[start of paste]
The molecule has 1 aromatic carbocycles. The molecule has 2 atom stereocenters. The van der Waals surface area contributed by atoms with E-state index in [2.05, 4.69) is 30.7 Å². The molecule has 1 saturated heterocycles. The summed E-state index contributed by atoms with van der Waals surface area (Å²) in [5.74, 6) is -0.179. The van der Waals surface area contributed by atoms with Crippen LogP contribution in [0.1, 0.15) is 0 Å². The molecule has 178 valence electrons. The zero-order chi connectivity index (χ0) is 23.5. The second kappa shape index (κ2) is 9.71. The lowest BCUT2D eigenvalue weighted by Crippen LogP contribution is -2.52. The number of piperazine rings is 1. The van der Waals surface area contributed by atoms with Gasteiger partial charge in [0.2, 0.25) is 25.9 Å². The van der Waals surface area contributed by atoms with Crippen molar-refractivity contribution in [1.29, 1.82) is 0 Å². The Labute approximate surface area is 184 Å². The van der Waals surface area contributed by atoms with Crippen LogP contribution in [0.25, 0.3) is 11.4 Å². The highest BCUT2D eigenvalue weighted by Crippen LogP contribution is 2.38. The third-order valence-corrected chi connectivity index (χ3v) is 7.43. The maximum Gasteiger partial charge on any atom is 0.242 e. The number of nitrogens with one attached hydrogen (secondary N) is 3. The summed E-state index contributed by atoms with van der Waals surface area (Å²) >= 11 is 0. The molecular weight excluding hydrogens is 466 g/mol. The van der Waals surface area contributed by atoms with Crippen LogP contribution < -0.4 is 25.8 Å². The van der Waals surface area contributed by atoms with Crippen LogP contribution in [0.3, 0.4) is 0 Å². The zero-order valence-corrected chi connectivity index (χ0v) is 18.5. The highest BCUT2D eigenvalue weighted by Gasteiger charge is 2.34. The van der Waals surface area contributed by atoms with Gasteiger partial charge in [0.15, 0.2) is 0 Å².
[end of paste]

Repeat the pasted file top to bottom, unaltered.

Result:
The molecule has 1 aromatic carbocycles. The molecule has 2 atom stereocenters. The van der Waals surface area contributed by atoms with E-state index in [2.05, 4.69) is 30.7 Å². The molecule has 1 saturated heterocycles. The summed E-state index contributed by atoms with van der Waals surface area (Å²) in [5.74, 6) is -0.179. The van der Waals surface area contributed by atoms with Crippen LogP contribution in [0.1, 0.15) is 0 Å². The molecule has 178 valence electrons. The zero-order chi connectivity index (χ0) is 23.5. The second kappa shape index (κ2) is 9.71. The lowest BCUT2D eigenvalue weighted by Crippen LogP contribution is -2.52. The number of piperazine rings is 1. The van der Waals surface area contributed by atoms with Gasteiger partial charge in [0.2, 0.25) is 25.9 Å². The van der Waals surface area contributed by atoms with Crippen molar-refractivity contribution in [1.29, 1.82) is 0 Å². The Labute approximate surface area is 184 Å². The van der Waals surface area contributed by atoms with Crippen LogP contribution in [0.25, 0.3) is 11.4 Å². The highest BCUT2D eigenvalue weighted by Crippen LogP contribution is 2.38. The third-order valence-corrected chi connectivity index (χ3v) is 7.43. The maximum Gasteiger partial charge on any atom is 0.242 e. The number of nitrogens with one attached hydrogen (secondary N) is 3. The summed E-state index contributed by atoms with van der Waals surface area (Å²) >= 11 is 0. The molecular weight excluding hydrogens is 466 g/mol. The van der Waals surface area contributed by atoms with Crippen LogP contribution < -0.4 is 25.8 Å². The van der Waals surface area contributed by atoms with Crippen LogP contribution in [0.3, 0.4) is 0 Å². The zero-order valence-corrected chi connectivity index (χ0v) is 18.5. The highest BCUT2D eigenvalue weighted by Gasteiger charge is 2.34. The van der Waals surface area contributed by atoms with Gasteiger partial charge in [0.15, 0.2) is 0 Å².